Industry Night amps up format

By BenitaZepeda

As graduating seniors’ college days begin to dwindle, many want just one more opportunity to meet professionals in their field and show off their talent.

This year, the third annual Industry Night events are scheduled for May 11 through May 13, with Manifest and commencement completing the week.  This year’s industry night is unique because it has been reconstructed and expanded into a three-day event.

In the past, Industry Night was a one-night event. However, Tim Long, director of the Portfolio Center, said he worked closely with Mark Kelly, vice president of Student Affairs, to hold the event over three nights so that each of the college’s three schools has its own night. The events are separate from the performance-based Manifest so that the industry professionals do not have to choose between conferring with the students and attending the college-wide showcase.  And, by consolidating the activities of each school’s departments in a single space, both students and professionals can mingle their counterparts in related fields.

“Last year, the events grew so quickly in numbers that we decided we needed to split this into what are actually four events,”

Long said.

The fourth event, which is not part of Industry Night, allows art and creative industry professionals to view various galleries at Manifest on May 14.

The individual nights are organized by industry so professionals can cater to a particular field. Each reception is named according to the types of professionals that should attend. Each night spotlights a different industry: performance, fashion and media art.

The Performance Salon on May 11 is for Theater and Dance students and will be held at the 11th Street Campus, 72 E. 11th St., from 4 p.m. to 7 p.m.

Fashion Nation on May 12 caters to students primarily in Fashion Design and Fashion Retail Management and will be held at Stage 2 in the 618 S. Michigan Ave. Building from 5 p.m. to 8 p.m.

Media Arts on May 12 will is for Television, Film and Video, Radio, Interactive Arts and Media, Journalism and Marketing Communication students. It will be held in the Media Production Center, 1632 S. State St.

Creative Station on May 13 will be for students in Advertising Art Direction, Copywriting, Illustration, Photography, Graphic and Web Design and Interior Architecture. It will be located at the 33 E. Congress Parkway Building from 5 p.m. to 8 p.m.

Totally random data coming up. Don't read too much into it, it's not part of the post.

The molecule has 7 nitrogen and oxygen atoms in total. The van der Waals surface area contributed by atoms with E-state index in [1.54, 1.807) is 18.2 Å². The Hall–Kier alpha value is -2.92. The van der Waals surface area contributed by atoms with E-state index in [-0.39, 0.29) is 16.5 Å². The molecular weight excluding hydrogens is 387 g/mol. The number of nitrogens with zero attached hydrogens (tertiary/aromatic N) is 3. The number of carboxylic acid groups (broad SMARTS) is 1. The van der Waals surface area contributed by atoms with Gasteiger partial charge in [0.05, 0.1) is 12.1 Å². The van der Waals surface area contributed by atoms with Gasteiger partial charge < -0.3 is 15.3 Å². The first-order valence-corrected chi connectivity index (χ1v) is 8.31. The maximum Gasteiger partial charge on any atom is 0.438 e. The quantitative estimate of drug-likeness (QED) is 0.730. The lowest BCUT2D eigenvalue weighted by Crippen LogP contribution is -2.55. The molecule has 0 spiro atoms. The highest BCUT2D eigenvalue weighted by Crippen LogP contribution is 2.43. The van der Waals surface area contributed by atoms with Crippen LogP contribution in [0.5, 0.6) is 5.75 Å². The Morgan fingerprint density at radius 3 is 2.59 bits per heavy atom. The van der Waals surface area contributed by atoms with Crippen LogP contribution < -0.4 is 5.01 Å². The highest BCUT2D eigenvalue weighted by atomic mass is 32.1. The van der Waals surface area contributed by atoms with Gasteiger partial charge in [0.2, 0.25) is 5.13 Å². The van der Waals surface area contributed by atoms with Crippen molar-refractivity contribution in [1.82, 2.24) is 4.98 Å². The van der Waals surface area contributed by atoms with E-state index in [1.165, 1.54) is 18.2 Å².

The Writer’s Room on May 13 is for students in Fiction Writing, Creative Nonfiction and Poetry from 5 p.m. to 8 p.m. with the location still to be announced.

The Art Expo, which takes place on May 14 at Manifest from 4 p.m. to 7 p.m., will feature work from students in Fine Arts in various galleries around campus.

Industry Night guests can attend more than one of the six receptions, and students can mingle with professionals or even have a table to discuss their portfolio. There will be panel discussions with industry professionals that will cover issues graduating students need to be familiar with.

Kelly said cooperation from various academic departments and informing graduating seniors about Industry Night is one way this event becomes a success.

“This is so big because it ties us to the industry in a way that hasn’t existed before,” Kelly said. “We had 600 industry professionals last year, and I don’t want to predict this year, but it’s going to be a lot more because we have far more cooperation with departments and faculty.”

Many faculty members are encouraged to use their connections in the field to invite professionals to Industry Night.

Having departments collaborate is a delicate process, Long said.

“There is a tension between the departments and the schools at the college wanting to bring all their contingencies together in a single sort of unit and presentation,” Long said. “There is a tension between that and our desire to set up industry night in a way that better represents the industries.”

Long said very few professionals work in one discipline, and the point for restructing the event is to allow professionals to see all the talent that would fall in their areas

of expertise.

Another new addition is using the MPC for various film majors.

“The school and those departments are very excited about it,” Long said.  It’s a first-class facility, and there is a lot of energy around it. They are proud of it, and they are excited to use it and show it off a little bit to the kinds of professionals that they would like to be interested in their programs and the college themselves.”

Len Strazewski, associate professor and spring 2010 acting chair of the Journalism Department, said there was discussion about how they were going to combine journalism with other writing majors.

“As far as I know, TV and journalism are going to be in adjacent rooms, which creates a nice synergy, particularly for the broadcast journalism students,” Strazewski said. “There is so much media convergence these days.”

Long said students can go to the Industry Night Web site to sign up for their spot. They are also allowed to attend more than one event—all they need is an invitation. Each department will have an Industry Night prep session, the dates of which will be sent out in the senior newsletter.

Long also said Industry Night is a good way to create bonds between professionals

and Columbia.

“We bring a lot of people on campus that have never been here before and they come here and are always impressed with our students,” Long said. “It sort of expands Columbia’s sphere of influence into the professional communities and it’s a pretty powerful thing.”